A morning walk Paris

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Saint-Germain l’Auxerrois. This pretty little church sits at the side of the Louvre. Though the oldest standing part dates back to the 12th century, there was a church there as early as the 6th century. It is often closed, for lack of personnel but well worth visiting. No queues.

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Adam and Eve at Saint-Germain l’Auxerrois. Most churches in France are full of such treasures. This painting is early Renaissance, 1510-1530.

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The bridge at Giverny by Monet. (Orsay) Early 20th century. Monet painted some 250 variations of the nympheas and the bridge in the last years of his life. An expo at l’Orangerie a few years back showed how Monet was gradually going blind. At the end the paintings were but mere blotches of colour.

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The same bridge at Giverny, 2016.


Childebert 1st, 496-558 at Saint-Denis Basilica. King of Paris, Childebert was one of Clovis’ sons. Clovis established the kingdom of the Franks in 481. This would make France the second oldest state/nation in history after China. (To the best of my knowledge England was established later, 10th century I believe). Childebert’s is the oldest tomb in Saint-Denis where all Kings of France are buried.


Scotty’s week-end car. A bit rough in time-warp, but good speed in hyperspace. Flea market, Saint-Ouen. 2018.


My car. (I wish!) Flea market, Saint-Ouen. 2018. The flea market at Saint-Ouen was featured in Woody Allen’s Midnight in Paris, and well worth a stroll.


Joséphine de Beauharnais, Impératrice des Français, Early 1800’s at the Château de  la Malmaison. (A great visit. Hardly any queue…)


Bonaparte, First Consul, crossing the Alps at Saint-Bernard. One of several copies by Jacques-Louis David, one of the most notorious painters of the Revolution and the Empire. c.1801. Château de  la Malmaison.


Snoopy and Woodstock. Metro Nationale. 2018.


Don Quixote and Felicity the flamingo. Metro Nationale. (The name Felicity the flamingo (c) Tiffany Choong)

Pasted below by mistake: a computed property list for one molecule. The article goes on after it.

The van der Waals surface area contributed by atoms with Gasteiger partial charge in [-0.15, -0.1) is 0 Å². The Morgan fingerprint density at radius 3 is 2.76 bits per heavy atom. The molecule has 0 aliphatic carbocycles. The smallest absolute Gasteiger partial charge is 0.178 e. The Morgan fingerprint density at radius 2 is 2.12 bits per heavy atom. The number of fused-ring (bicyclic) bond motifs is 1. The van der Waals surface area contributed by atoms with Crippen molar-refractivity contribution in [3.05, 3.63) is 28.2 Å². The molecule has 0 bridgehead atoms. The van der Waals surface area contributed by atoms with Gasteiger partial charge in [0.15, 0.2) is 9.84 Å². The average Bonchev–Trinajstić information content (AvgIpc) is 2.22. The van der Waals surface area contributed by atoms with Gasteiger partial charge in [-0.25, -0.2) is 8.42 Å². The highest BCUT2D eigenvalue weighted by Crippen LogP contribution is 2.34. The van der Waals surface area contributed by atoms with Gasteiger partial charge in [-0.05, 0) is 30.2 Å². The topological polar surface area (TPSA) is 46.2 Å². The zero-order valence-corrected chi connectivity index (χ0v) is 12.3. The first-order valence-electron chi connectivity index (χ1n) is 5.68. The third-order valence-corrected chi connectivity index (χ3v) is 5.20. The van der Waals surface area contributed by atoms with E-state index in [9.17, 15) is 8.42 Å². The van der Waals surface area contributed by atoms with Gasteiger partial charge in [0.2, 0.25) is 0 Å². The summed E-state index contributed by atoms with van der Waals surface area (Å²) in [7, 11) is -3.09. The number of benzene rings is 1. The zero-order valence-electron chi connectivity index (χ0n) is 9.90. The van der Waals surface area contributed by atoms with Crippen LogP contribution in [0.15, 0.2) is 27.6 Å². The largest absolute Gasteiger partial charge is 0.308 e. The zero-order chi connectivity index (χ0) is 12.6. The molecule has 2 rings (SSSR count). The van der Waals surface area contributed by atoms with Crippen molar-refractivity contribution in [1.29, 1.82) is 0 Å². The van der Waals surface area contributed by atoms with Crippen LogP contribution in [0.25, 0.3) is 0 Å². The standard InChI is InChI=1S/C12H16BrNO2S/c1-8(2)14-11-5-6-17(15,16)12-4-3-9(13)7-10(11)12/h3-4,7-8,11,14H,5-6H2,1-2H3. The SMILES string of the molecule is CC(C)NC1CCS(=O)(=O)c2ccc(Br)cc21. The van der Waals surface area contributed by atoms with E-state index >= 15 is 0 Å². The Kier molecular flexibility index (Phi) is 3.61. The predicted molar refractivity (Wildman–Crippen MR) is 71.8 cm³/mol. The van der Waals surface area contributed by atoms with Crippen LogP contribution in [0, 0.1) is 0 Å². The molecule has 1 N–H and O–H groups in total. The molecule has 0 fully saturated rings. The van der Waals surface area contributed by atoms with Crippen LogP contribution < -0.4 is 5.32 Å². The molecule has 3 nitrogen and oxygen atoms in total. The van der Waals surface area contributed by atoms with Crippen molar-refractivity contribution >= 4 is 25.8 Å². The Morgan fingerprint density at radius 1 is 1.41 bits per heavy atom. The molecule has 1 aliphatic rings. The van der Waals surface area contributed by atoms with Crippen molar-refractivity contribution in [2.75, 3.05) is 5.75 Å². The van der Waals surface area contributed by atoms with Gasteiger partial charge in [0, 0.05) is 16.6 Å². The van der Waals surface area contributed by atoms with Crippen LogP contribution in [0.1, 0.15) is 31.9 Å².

“Two fantastic characters” by Miró, 1976, La Défense. La Défense in the past 30 years has become Paris’ business centre.


A fantastic character, La Défense, 2018. Brand unknown. 🙂


Cheetah, La butte-aux-cailles, 2018. La butte-aux-cailles where the first human flight ended in 1783, has become a street art paradise.


Rockin’ an’ rollin’. By Willy Ronis, 1949, in the cave of the Vieux-Colombier, in the Latin quarter. 22 years later, with a few friends, we organized a school party in another cave close-by. Complete with Jazz band.


Kees Van Dongen, left, and his wife Guus in his workshop in Montmartre, c. 1908.

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“The eyes”, Van Dongen, 1911. Van Dongen (1877-1968) was born in Holland then did most of his career in France. I placed him more as a painter of celebs (e.g Brigitte Bardot) in the 50’s and 60’s, but this expo in Montmartre in 2018 taught me that he was indeed a major actor in the Montmartre scene of the early 20th century.


Picasso as seen by comic artists Julie Birmant and Clément Oubrerie.


Picasso in 1904, in a signed photograph to his friend Suzanne Valadon, one of the few female painters of that time.


Buffalo. An original by Ardif, Montmartre, 2018. Ardif tends to paint then scan and print, and post his work on paper posters on the street. This was an original painting on the wall of a shop in Montmartre. (I could have cut out  that piece of wall!)

Thank you for flying Equinoxio’s Time-Space shuttle. Have a great week.




66 thoughts on “A morning walk Paris

    • A Van Dongen fan. 🙂 After that expo, I think he was greatly overlooked as an artist. Though he did make a comfortable living of his painting. Not easy to do.
      And yes, Picasso’s eyes are fascinating. He never lost that look, thinking of much later photos.
      Dankje wel for the visit and comment. Tot ziens.

    • Pas de quoi Gilles. Oui je crois que la voiture est très récente. Probablement faite main. Et probablement très inconfortable au point de vue sièges. Mais… Elle est pas mal!
      Bonne soirée.

  1. Saint-Germain was next to our metro station and I visited several times. I don’t know if it’s been refurbished since. What I most liked was its aging sculptures and paintings. It transported me to the middle ages.

    • It’s a lovely church. I haven’t seen it refurbished much except maybe for the façade. France has so many churches centuries old and there is no money to maintain them. See what happened to Notre-Dame. But this one is all right. Glad it brought back memories Janet. Hope all is well?

    • PS. I remember your Mexican adventures, but I did not remember a Paris stay. When were you there? And the metro station, if I recall is Louvre-Rivoli. Fancy neighbourhood. 🙂

  2. mmmmm
    thanks for this rich post –
    coming back to explore a little more later – in the meantime – enjoyed seeing the real-life bridge and Giverny and hope to someday check out the flea market at Saint-Ouen

    • Glad you liked it. Giverny is very pleasant. To me it was quite a surprise when I got there. We had a summer house 20 kms away. I hadn’t realized. So everything, the architecture, the houses, the stones, the gardens were known territory. 🙂